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(Belated) 2010 Geneva Auto Show Recap

(A quick side note from the editor:

I’d like to apologize for the lack of postings these last few weeks. This site is a labor of love, but unfortunately, it doesn’t pay the bills as well as I’d like, so I work another job to cover the rent/food/gasoline I so depend on. A couple of weeks ago, I finally got a job in journalism that’s exponentially better than my old job was, but since that time, I’ve been so busy settling in I haven’t been able to post here. But three weeks without updates is long enough. I owe you more. )

Wow! Our editor is one sappy son of a bitch, ain’t he? God, you can’t believe what we have to put up with, the sh…

Still here.

eer number of nice things he does for us. He’s so generous. And kind. Unfortunately, while his generosity is limitless, his credit card isn’t, so we weren’t able to personally go to this year’s Geneva Auto Show. Thanks to the magic of the Interwebs, though, we can cover it like we were there! Isn’t that awesome? In fact, forget the last three sentences. We DID go to the Geneva Auto Show, and it was out of this world! We’ve just been drunk on Toblerone the last couple weeks.

So, behold – our favorite cars from this year’s Geneva Auto Show, presented in completely objective fashion by being ranked in order of how cool we think they are.

1. Porsche 918 Spyder concept

Just being a leaner, meaner, less El Camino-like successor to the Carrera GT would have probably been enough to land the 918 on the top of this list. Being a hybrid made it pretty much a shoo-in. But the real reason this bad mother(shut yo’ mouth!) ranks as the coolest car of the Geneva Auto Show? Nobody had any idea it was coming. The Carrera GT only wrapped production four years ago. Who would have thought Porsche would bust out its replacement so quickly?

This baby is the future of the supercar, folks. This is what our children will be driving in their heads when they should be studying. Lightness fused with technology. A plug-in hybrid coupled to a powerful engine. Styling that doesn’t shamelessly ape the past, but sets a brave new course without forgetting where it comes from.

The 918 Spyder concept comes equipped with a 3.4-liter V8 making more than 500 horsepower, combined with a plug-in battery-electric powertrain making a maximum of 218 horses. The electric motor drives the front wheels, the gasoline engine powers the rear tires through a seven-speed DSG. Porsche claims the car can go up to 16 miles on electric power alone, can achieve 94 mpg, yet also cook off 0-60 runs in 3.2 seconds and top out just under 200 mph. Don’t be fooled by the “concept” moniker. Porsche has never made a concept they haven’t produced in one way or another, and they’re not gonna start now.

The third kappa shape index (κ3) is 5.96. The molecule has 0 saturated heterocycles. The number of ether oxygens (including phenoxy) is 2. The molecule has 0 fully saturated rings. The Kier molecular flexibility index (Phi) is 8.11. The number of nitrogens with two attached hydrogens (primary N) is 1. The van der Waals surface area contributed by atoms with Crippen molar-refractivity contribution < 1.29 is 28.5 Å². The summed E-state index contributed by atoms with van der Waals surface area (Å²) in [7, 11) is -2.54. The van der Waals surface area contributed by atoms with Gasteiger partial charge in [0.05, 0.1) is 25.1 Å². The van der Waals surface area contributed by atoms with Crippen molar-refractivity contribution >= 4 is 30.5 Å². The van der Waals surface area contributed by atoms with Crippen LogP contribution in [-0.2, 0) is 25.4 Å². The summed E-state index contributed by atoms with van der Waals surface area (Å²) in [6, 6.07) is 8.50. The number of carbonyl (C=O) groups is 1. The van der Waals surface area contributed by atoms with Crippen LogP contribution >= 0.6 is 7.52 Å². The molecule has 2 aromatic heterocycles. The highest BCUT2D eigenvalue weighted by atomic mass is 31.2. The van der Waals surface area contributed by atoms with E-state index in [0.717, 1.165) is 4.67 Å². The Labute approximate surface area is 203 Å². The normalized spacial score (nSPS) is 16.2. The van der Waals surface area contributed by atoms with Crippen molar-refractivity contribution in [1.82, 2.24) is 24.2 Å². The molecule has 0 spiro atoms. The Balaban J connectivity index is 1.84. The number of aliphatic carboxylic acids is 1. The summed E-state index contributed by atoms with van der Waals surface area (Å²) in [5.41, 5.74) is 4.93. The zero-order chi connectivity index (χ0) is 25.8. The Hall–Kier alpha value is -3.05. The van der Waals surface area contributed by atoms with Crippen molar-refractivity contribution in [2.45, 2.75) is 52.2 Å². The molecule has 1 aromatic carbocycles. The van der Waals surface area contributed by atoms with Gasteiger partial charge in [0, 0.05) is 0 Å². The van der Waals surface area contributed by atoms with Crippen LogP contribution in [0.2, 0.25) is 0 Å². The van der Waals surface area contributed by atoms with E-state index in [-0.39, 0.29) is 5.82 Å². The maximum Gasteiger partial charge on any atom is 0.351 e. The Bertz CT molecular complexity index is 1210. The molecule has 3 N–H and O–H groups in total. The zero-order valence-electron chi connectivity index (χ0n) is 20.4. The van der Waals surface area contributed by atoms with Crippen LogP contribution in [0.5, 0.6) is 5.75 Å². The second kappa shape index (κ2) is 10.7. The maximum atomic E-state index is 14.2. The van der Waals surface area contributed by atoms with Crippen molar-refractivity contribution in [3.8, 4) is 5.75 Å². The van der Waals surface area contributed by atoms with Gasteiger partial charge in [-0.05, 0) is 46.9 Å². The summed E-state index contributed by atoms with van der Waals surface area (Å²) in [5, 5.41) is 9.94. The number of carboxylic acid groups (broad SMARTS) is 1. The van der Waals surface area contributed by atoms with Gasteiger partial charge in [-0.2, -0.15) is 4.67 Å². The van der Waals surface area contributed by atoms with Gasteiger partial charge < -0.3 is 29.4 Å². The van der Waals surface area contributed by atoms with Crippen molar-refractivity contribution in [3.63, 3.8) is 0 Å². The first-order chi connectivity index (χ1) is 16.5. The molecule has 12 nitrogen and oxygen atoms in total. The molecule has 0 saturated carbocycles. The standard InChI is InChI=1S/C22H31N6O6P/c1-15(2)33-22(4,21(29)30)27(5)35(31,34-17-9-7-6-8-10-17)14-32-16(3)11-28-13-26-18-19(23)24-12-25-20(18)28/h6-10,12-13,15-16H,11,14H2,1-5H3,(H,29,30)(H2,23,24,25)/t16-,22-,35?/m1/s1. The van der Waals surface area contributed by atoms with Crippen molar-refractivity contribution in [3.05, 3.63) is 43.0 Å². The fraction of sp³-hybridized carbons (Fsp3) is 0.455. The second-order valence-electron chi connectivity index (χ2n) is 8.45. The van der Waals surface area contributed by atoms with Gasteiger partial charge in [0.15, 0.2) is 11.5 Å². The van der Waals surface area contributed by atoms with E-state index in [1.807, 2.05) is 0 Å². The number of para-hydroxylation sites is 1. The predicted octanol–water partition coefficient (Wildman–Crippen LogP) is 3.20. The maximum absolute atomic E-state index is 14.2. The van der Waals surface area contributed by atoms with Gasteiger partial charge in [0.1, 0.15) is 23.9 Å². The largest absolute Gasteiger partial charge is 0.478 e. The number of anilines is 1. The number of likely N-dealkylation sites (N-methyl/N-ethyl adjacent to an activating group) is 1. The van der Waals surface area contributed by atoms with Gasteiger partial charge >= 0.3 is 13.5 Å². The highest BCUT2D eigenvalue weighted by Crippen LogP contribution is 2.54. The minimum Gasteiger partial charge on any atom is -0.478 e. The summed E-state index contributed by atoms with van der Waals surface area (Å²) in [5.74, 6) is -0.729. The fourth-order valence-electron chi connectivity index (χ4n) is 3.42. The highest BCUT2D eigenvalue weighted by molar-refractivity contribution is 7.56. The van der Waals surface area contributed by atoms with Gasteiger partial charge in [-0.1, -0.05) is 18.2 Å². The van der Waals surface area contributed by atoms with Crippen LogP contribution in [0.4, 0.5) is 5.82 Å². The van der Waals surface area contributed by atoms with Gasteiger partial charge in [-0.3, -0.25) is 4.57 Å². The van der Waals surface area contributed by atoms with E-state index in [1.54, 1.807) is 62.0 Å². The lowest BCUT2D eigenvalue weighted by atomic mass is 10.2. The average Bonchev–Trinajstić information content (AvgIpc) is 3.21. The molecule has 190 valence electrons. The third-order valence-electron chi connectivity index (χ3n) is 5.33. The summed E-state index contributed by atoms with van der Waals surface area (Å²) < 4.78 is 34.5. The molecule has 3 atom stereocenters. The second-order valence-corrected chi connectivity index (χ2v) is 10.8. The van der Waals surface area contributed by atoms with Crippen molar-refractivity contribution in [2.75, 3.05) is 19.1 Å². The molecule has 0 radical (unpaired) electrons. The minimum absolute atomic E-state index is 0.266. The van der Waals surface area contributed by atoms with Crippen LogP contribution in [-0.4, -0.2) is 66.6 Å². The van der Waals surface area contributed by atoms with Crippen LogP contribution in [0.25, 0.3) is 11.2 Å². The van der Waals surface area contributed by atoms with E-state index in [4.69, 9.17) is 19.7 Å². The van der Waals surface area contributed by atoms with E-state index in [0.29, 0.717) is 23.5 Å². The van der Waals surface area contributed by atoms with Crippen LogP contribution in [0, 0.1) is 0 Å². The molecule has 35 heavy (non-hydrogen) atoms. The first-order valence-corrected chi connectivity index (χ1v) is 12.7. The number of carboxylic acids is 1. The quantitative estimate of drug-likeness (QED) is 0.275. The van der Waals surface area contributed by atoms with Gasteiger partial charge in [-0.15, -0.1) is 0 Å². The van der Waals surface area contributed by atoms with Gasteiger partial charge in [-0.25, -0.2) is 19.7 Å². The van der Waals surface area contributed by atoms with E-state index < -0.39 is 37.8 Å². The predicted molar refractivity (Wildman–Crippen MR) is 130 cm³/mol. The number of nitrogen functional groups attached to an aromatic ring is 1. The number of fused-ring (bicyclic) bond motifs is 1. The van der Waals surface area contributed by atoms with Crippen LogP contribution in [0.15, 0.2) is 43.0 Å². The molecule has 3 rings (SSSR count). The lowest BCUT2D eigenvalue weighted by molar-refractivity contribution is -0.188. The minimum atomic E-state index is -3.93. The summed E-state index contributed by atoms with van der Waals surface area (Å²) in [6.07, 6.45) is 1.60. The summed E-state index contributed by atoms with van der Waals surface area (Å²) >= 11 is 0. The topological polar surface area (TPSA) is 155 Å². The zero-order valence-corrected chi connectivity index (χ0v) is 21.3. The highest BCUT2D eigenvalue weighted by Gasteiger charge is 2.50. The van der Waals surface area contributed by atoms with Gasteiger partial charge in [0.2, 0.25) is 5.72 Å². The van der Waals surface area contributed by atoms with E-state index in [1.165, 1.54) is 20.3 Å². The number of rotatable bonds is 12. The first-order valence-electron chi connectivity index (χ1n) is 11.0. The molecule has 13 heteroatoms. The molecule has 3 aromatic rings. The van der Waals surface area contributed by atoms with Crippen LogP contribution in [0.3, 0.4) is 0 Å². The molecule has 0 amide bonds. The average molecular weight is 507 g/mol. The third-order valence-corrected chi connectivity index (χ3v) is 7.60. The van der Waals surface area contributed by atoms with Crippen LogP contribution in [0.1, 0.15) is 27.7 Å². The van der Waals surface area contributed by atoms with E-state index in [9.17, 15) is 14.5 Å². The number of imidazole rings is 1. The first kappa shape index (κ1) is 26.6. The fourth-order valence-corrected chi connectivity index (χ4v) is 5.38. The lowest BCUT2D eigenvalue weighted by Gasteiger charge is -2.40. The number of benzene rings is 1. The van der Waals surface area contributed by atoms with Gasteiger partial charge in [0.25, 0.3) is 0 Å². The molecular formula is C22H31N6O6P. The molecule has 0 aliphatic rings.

2. Ferrari 599 HY-KERS Hybrid

The bad news: rumors of an all-wheel-drive hybrid 599 were incorrect. The good news: going hybrid doesn’t look like it’ll make Ferraris any less fun. In fact, it’ll just make living with one easier.

Which is certainly promising, given what could have been a piece of very ominous news: to conform with new EU regulations, very soon, every Ferrari might be a hybrid.

Whoa, whoa, whoa – no need to buy that Rapture insurance just yet. Judging by the 599 Hybrid, autophiles have nothing to fear. The concept features a 100-horsepower electric motor smooshed in with the seven-speed DSG transmission; at low speeds in town, the car can cruise along in electric mode, or the batteries can summon up a nitrous-like boost for the 612-horsepower 6.0 liter V12. Ferrari claims the 0-124 mph dash is shortened by 0.6 seconds over a stock 599.

Nobody outside of Ferrari has had any seat time in the 599 Hybrid yet, so we don’t yet know what it’ll be like to drive; however, given the company’s entire multibillion dollar reputation is on the line, we’re fairly optimistic Ferrari’s legendary passion and performance will be pretty much unharmed by the hybrid conversion. In addition, we’re hoping the presence of the dual-clutch gearbox here heralds its inclusion in the uber-bitchin’ upcoming 599 GTO.

3. 2010 Audi RS5

We previewed the RS5 in our last post, and nothing’s really changed, mechanically speaking – still a 450-horsepower 4.2 liter V8 with a seven-speed dual-clutch gearbox, still a body that’ll make your girlfriend jealous, still causing hundreds of automotive to wake up with erections after dreaming about the eventual comparison with the BMW M3. Nothing we didn’t know.

But that doesn’t make it any less badass. Or make us want one any less. As much as we love the M3, quattro is handy if you ever venture into the snowy north.

4. 2011 Ruf 911 RGT-8

While perhaps best known as builder of the car Automobile Magazine accidentally incinerated during a post-supercar-comparo dance party with inopportune song selection (“No, dude, the Ruf is actually on fire! We do need water!”), Ruf has a long history of taking Porsches and, like Kanye West did to Daft Punk, making them harder, better, faster and stronger, then slapping their own name on it.